LITURGY MATTERS: Christian Initiation celebrates a love story

After Mass on Saturday night a young woman I used to work with came bounding down the aisle to say hello. We‘re often at the same Mass but there has not been such bounding before. What prompted the bounding?

Love! She’s engaged! Her week long fiancé was with her and introductions were made. To say she was transformed would be an understatement. She was beaming, and together they wanted to tell the world their good news.

My friend and her fiancé embodied the readings we had just heard at Mass. Not only last weekend, but through all these Easter weeks the readings have resounded with the story of God’s love for us, God’s desperate desire that we remain in God’s love, and the imperative to spread the word of this Good News by loving one another in the same way God loves us. Love, of its nature, cannot be contained, as my friend and her fiancé demonstrated on Saturday night.

On Friday Fr Andrew and I began a formation journey with the participants in the diocesan Pastoral Placement Program. Over six sessions we are exploring the Rite of Christian Initiation of Adults (RCIA). We began by considering what the following reflection might bring to our understanding of Christian Initiation.

Fall in love, stay in love, it will decide everything.

Nothing is more practical than
finding God, than
falling in Love
in a quite absolute, final way.
What you are in love with,
what seizes your imagination, will affect everything.
It will decide
what will get you out of bed in the morning,
what you do with your evenings,
how you spend your weekends,
what you read, whom you know,
what breaks your heart,
and what amazes you with joy and gratitude.
Fall in Love, stay in love,
and it will decide everything.

Often attributed to Pedro Arrupe SJ. The actual author is Father Geger SJ

At its heart, Christian Initiation – whether of children or adults – is a story of falling in love, with God who drives us out to love our neighbour. As the reflection above indicates, love changes us and becomes the measure and criteria of our everyday choices. As that wonderful song says, Love changes everything! It is this love that makes lifelong disciples.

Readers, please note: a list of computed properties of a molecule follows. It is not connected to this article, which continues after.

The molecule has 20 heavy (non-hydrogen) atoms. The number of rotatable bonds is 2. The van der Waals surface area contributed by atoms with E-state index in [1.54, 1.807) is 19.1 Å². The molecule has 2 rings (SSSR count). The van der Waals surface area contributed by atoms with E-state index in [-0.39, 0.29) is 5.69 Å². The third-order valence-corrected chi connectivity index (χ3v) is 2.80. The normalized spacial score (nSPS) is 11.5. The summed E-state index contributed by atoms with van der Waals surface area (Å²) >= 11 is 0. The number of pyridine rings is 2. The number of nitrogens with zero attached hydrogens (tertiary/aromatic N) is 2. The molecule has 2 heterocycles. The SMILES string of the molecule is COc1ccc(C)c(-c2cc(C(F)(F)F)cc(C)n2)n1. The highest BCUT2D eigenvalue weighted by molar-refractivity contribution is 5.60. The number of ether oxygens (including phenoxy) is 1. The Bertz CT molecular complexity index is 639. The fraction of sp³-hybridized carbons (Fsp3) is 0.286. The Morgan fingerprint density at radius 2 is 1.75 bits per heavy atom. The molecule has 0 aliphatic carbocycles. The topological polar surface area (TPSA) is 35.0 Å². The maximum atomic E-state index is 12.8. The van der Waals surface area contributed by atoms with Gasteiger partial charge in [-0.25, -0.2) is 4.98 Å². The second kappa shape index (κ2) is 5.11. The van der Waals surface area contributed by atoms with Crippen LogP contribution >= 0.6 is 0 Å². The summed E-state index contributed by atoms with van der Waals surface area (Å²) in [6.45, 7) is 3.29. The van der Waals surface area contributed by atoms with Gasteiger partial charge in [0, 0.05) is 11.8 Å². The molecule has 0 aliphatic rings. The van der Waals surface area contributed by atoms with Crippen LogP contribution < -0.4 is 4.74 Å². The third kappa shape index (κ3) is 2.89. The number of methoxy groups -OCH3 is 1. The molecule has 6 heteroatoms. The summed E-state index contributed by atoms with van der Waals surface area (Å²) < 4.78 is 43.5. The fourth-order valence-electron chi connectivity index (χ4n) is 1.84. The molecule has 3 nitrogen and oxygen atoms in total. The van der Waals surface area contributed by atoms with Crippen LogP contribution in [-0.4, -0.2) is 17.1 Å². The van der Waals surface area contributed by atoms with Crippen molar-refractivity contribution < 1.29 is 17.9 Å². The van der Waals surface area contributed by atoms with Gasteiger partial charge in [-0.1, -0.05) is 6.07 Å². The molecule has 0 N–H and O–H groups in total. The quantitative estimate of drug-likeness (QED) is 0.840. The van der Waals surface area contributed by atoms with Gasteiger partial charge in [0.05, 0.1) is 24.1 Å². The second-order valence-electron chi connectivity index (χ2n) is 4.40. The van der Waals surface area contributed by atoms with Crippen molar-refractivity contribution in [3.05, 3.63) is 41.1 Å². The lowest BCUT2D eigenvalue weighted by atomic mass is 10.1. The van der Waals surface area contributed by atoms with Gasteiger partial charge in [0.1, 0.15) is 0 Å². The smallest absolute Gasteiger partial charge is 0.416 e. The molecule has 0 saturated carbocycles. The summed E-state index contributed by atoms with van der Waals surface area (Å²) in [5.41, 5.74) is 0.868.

The thing about love stories is that they unfold in their own time. My engaged friend and her fiancé have known each other for maybe 15 or 20 years. They started to ‘fall in love’ about 18 months ago. I asked if they had any marriage ideas. And no, they don’t. They will take the next step when the time is right.

Falling in love with God is no different. It runs according to the movement of the Holy Spirit. This makes it very tricky! As I alluded to in the last ‘Liturgy Matters’, the faith community who is eager to share the Good News of God’s love always has the initiation door open for whenever people are ready. This applies as much to families with young children, as it does to adults.

The group of Pastoral Placement Participants reflects the truth of the importance of ‘readiness’. It is quite a diverse group in age, experience and faith journey. I do not suffer under any illusion that there are hundreds of young people out there just dying to spend six afternoons with Andrew and me reflecting on Christian Initiation. The Pastoral Placement Participants are there because they are ready to take up an opportunity that was offered. Their faith, their experience of God’s love, has made them ready to seek understanding. Our best Initiation intentions often get in the way of the right ordering: Love first, understanding second.

Over recent weeks a lot of us have had the opportunity to participate in Synod Reflection Days with Bishop Bill. He focused on some of Pope Francis’ key themes. One was this quote from Evangelii Gaudium a. 47